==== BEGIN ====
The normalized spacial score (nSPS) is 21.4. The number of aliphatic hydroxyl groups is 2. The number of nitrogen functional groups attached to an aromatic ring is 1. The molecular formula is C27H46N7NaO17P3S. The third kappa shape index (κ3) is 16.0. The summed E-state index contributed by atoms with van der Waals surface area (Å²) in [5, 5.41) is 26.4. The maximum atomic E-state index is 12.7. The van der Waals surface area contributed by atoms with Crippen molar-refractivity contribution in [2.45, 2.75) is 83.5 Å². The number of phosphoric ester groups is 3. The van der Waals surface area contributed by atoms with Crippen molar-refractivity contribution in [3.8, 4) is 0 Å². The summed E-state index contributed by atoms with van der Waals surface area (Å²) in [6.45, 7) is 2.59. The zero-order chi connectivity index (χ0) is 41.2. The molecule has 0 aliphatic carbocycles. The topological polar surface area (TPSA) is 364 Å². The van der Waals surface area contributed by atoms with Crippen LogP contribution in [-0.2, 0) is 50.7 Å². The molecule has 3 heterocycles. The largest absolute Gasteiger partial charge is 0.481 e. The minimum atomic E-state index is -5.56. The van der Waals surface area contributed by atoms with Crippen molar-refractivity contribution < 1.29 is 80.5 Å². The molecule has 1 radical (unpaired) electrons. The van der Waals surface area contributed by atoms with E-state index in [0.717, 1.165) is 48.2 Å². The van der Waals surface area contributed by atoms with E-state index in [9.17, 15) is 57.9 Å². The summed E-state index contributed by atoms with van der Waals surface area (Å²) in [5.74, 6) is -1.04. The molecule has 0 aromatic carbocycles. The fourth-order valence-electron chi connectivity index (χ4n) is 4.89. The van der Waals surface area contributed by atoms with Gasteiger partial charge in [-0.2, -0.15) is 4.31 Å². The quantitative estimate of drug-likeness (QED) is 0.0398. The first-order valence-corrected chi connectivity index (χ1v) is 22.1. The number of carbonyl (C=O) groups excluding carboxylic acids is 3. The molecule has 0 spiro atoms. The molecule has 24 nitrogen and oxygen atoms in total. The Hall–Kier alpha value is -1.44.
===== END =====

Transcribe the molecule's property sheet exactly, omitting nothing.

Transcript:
The normalized spacial score (nSPS) is 21.4. The number of aliphatic hydroxyl groups is 2. The number of nitrogen functional groups attached to an aromatic ring is 1. The molecular formula is C27H46N7NaO17P3S. The third kappa shape index (κ3) is 16.0. The summed E-state index contributed by atoms with van der Waals surface area (Å²) in [5, 5.41) is 26.4. The maximum atomic E-state index is 12.7. The van der Waals surface area contributed by atoms with Crippen molar-refractivity contribution in [2.45, 2.75) is 83.5 Å². The number of phosphoric ester groups is 3. The van der Waals surface area contributed by atoms with Crippen molar-refractivity contribution in [3.8, 4) is 0 Å². The summed E-state index contributed by atoms with van der Waals surface area (Å²) in [6.45, 7) is 2.59. The zero-order chi connectivity index (χ0) is 41.2. The molecule has 0 aliphatic carbocycles. The topological polar surface area (TPSA) is 364 Å². The van der Waals surface area contributed by atoms with Crippen LogP contribution in [-0.2, 0) is 50.7 Å². The molecule has 3 heterocycles. The largest absolute Gasteiger partial charge is 0.481 e. The minimum atomic E-state index is -5.56. The van der Waals surface area contributed by atoms with Crippen molar-refractivity contribution < 1.29 is 80.5 Å². The molecule has 1 radical (unpaired) electrons. The van der Waals surface area contributed by atoms with E-state index in [0.717, 1.165) is 48.2 Å². The van der Waals surface area contributed by atoms with E-state index in [9.17, 15) is 57.9 Å². The summed E-state index contributed by atoms with van der Waals surface area (Å²) in [5.74, 6) is -1.04. The molecule has 0 aromatic carbocycles. The fourth-order valence-electron chi connectivity index (χ4n) is 4.89. The van der Waals surface area contributed by atoms with Gasteiger partial charge in [-0.2, -0.15) is 4.31 Å². The quantitative estimate of drug-likeness (QED) is 0.0398. The first-order valence-corrected chi connectivity index (χ1v) is 22.1. The number of carbonyl (C=O) groups excluding carboxylic acids is 3. The molecule has 0 spiro atoms. The molecule has 24 nitrogen and oxygen atoms in total. The Hall–Kier alpha value is -1.44.